# uniform convergence of functional series $\sum_{k=1}^{\infty} {(-1)^{k} \frac{k+\sin(x)}{k^{2}}}$

I tried to solve the exercise that ask to define the convergence and the uniform convergence of the functional series $$\sum_{k=1}^{\infty} {(-1)^{k} \frac{k+\sin(x)}{k^{2}}}$$ it is easy to prove that the series converge on $$\mathbb{R}$$ using Leibniz' rule, but I don’t know how to prove that the series converge uniformly, because the series doesn’t converge totally.

## 1 Answer

Split this into two series. $$\sum\limits_{k=1}^{\infty}\frac {(-1)^{k}} k$$ is convergent by Alternating Series Test. So then given series converges uniformly iff $$\sum\limits_{k=1}^{\infty} \frac {(-1)^{k} \sin x} {k^{2}}$$ is uniformly convergent. This is indeed true my M-test since $$|\sin x| \leq 1$$ and $$\sum \frac 1 {k^{2}}$$ is convergent.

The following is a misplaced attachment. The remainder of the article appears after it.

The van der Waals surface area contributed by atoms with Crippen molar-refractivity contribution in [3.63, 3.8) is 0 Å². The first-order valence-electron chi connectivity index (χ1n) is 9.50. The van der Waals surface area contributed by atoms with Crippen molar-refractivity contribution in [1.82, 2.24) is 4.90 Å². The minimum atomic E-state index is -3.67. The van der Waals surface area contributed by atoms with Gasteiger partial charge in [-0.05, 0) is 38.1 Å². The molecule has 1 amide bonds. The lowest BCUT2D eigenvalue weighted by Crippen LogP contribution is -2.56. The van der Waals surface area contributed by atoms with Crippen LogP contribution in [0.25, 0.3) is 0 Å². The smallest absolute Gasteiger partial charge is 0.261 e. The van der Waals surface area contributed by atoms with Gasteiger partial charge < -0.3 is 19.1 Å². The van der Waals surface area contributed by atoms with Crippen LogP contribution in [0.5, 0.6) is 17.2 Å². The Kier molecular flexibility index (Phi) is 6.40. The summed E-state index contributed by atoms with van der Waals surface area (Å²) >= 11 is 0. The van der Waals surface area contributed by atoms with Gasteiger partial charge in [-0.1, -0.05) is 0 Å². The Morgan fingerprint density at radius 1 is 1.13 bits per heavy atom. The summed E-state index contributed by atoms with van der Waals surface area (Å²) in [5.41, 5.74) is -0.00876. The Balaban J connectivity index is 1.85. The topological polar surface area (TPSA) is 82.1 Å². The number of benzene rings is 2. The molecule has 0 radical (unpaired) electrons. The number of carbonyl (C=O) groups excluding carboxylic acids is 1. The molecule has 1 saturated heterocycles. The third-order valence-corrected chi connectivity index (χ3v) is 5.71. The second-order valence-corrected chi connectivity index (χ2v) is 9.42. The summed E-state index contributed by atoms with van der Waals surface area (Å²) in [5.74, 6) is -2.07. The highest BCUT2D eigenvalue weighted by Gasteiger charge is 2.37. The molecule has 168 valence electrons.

• I tried this way, but I wasn’t sure that this is possible. Because I tried to demostrate tha the series was a Cauchy series, but also splitting the series in those two, it was useless. Therfore is it always possible to use that method when i have a series like that? – Luca Sansilvestri May 28 '20 at 9:03
• If two series are uniformly convergent the their sum is also uniformly convergent. This is always true. @LucaSansilvestri – Kavi Rama Murthy May 28 '20 at 9:05
• Ok, i did not realize that it was that simple. thanks – Luca Sansilvestri May 28 '20 at 9:07